In many species, these glands also secrete toxic substances as a defense device to discourage predators; or they also contain specialized pigments to camouflage themselves with the environment.
Classification of amphibians
Broadly speaking, amphibians are classified as:
- Frogs and toads. Tailless amphibians in adulthood, with longer hind legs, allowing them to jump (up to 20 times their body in distance). Their skins may be moist and smooth, or dry and rough, depending on their habitat. Some species have a characteristic song (croar).
- Salamanders and newts. Amphibians with an elongated body and tail, short legs of the same size, and a certain regenerative capacity that allows them to reproduce lost limbs. They are good swimmers and some species can be poisonous.
- Cecílidos. The most peculiar amphibians have a long and cylindrical body, almost like a worm or snake, as they lost their legs throughout evolution. For this reason they usually swim or slide like snakes. There are only 42 known species and they are mostly Central and South American.
Amphibians and reptiles
- Unlike amphibians, reptiles do not undergo metamorphosis.
- Amphibians and reptiles are distant relatives, both vertebrates and cold-blooded, but adapted to different habitats. While amphibians can lead a double life in and out of water, always returning to it to reproduce or to stay moist, most reptiles can lead a terrestrial life away from water, since they do not need to reproduce in it, but can lay their eggs on land, since they are protected by a resistant and impermeable cuticle that keeps them moist inside, and then the young will pass through to leave.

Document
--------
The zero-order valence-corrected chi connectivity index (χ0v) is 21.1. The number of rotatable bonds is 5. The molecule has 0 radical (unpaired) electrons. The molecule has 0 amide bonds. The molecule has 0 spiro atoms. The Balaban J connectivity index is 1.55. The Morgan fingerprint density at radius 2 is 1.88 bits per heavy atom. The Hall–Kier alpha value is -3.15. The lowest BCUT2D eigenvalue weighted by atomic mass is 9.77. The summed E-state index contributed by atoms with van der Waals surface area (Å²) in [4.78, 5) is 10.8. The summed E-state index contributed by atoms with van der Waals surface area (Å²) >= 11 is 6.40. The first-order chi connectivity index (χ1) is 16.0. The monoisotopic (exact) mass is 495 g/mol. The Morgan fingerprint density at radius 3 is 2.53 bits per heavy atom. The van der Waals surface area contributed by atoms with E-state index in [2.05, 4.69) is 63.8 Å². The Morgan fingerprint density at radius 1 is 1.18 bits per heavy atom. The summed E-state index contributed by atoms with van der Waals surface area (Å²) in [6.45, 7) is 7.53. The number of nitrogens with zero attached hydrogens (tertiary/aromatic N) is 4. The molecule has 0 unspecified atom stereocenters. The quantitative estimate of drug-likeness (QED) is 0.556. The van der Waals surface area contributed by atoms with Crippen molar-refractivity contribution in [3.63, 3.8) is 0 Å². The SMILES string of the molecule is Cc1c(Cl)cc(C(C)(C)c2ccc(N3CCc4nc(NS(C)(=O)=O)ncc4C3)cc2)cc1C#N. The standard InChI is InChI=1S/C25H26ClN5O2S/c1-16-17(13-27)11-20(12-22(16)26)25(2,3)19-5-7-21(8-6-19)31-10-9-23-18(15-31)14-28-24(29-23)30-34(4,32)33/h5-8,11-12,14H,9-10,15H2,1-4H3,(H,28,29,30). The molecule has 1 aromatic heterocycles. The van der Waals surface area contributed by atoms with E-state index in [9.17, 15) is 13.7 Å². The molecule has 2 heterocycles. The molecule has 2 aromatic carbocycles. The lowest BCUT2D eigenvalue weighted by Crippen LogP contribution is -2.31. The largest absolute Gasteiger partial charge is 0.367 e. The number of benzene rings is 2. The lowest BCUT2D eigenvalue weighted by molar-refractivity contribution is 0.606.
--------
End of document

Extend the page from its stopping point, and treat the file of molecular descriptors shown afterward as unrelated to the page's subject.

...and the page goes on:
- Unlike amphibians, reptiles do not go through a metamorphosis, but the offspring have the same adult morphology, only smaller (it could be said that metamorphosis occurs during embryonic development inside the egg).
- Reptiles come evolutionarily from amphibians, appearing in the lower Devonian about 310 million years ago. Their emergence marks the beginning of a true conquest of the earth by animal life, and it was they who later gave rise to the emergence of dinosaurs, as well as the first mammals.
Examples of amphibians
The red-blue arrow frog is present in Nicaragua, Panama and Costa Rica.
Some everyday examples of amphibians are:
- Red-blue arrow frog (Oophaga pumilio). A poisonous Caribbean frog, present in Nicaragua, Panama and Costa Rica. Its name comes from its intense red and blue color (the legs), although its color may change depending on the habitat.
- The common salamander (Salamandra salamandra). The most common amphibian in Europe of the urodelos genus, it is totally terrestrial except at the time of reproduction, and has a black body with an unmistakable yellow.
- The European toad (Bufo bufo). The most common type of toad in the Bufoidae family, very common in stagnant waters and swimming pools, is brown in color and rough skin, with wart-like protuberances.
The tapalcua or tepelcua (Demophis mexicanus). It is a type of cecílido common in Mexico and Central America, of underground habits, reason why not only it lacks of legs but of eyes, replaced by great smell and sensitivity to the vibrations.